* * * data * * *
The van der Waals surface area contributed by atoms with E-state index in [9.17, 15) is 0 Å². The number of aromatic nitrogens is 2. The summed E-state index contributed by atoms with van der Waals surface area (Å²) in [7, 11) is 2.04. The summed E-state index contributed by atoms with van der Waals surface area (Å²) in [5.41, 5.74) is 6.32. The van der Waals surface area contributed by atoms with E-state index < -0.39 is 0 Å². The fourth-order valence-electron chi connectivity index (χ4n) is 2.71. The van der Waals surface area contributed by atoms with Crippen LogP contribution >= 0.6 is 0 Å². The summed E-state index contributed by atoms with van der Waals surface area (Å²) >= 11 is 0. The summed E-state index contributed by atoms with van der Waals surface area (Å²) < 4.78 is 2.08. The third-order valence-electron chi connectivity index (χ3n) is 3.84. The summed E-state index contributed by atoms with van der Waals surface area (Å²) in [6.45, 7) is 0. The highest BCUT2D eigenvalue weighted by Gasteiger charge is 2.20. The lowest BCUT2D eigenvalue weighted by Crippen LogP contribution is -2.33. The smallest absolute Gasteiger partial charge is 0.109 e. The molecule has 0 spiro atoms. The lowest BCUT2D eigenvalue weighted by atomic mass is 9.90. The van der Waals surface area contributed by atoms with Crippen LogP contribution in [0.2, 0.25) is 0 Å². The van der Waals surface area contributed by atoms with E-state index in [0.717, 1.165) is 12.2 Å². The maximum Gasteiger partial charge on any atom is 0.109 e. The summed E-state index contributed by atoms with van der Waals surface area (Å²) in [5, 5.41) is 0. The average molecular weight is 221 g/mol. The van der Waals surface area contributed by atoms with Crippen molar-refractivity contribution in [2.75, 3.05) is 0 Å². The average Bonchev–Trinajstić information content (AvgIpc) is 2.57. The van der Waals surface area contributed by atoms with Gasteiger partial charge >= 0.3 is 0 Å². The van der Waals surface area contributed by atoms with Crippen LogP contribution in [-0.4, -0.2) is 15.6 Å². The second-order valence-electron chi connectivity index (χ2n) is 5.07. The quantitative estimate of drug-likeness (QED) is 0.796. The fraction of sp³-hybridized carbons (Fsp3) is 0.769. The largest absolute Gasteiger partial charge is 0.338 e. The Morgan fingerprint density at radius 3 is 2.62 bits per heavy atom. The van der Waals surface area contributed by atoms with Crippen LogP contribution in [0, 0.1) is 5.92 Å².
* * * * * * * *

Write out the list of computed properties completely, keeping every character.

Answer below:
The van der Waals surface area contributed by atoms with E-state index in [9.17, 15) is 0 Å². The number of aromatic nitrogens is 2. The summed E-state index contributed by atoms with van der Waals surface area (Å²) in [7, 11) is 2.04. The summed E-state index contributed by atoms with van der Waals surface area (Å²) in [5.41, 5.74) is 6.32. The van der Waals surface area contributed by atoms with E-state index < -0.39 is 0 Å². The fourth-order valence-electron chi connectivity index (χ4n) is 2.71. The van der Waals surface area contributed by atoms with Crippen LogP contribution >= 0.6 is 0 Å². The summed E-state index contributed by atoms with van der Waals surface area (Å²) >= 11 is 0. The summed E-state index contributed by atoms with van der Waals surface area (Å²) < 4.78 is 2.08. The third-order valence-electron chi connectivity index (χ3n) is 3.84. The summed E-state index contributed by atoms with van der Waals surface area (Å²) in [6.45, 7) is 0. The highest BCUT2D eigenvalue weighted by Gasteiger charge is 2.20. The lowest BCUT2D eigenvalue weighted by Crippen LogP contribution is -2.33. The smallest absolute Gasteiger partial charge is 0.109 e. The molecule has 0 spiro atoms. The lowest BCUT2D eigenvalue weighted by atomic mass is 9.90. The van der Waals surface area contributed by atoms with Crippen LogP contribution in [0.2, 0.25) is 0 Å². The van der Waals surface area contributed by atoms with E-state index in [0.717, 1.165) is 12.2 Å². The maximum Gasteiger partial charge on any atom is 0.109 e. The summed E-state index contributed by atoms with van der Waals surface area (Å²) in [5, 5.41) is 0. The average molecular weight is 221 g/mol. The van der Waals surface area contributed by atoms with Crippen molar-refractivity contribution in [2.75, 3.05) is 0 Å². The average Bonchev–Trinajstić information content (AvgIpc) is 2.57. The van der Waals surface area contributed by atoms with Gasteiger partial charge >= 0.3 is 0 Å². The van der Waals surface area contributed by atoms with Crippen LogP contribution in [-0.4, -0.2) is 15.6 Å². The second-order valence-electron chi connectivity index (χ2n) is 5.07. The quantitative estimate of drug-likeness (QED) is 0.796. The fraction of sp³-hybridized carbons (Fsp3) is 0.769. The largest absolute Gasteiger partial charge is 0.338 e. The Morgan fingerprint density at radius 3 is 2.62 bits per heavy atom. The van der Waals surface area contributed by atoms with Crippen LogP contribution in [0, 0.1) is 5.92 Å².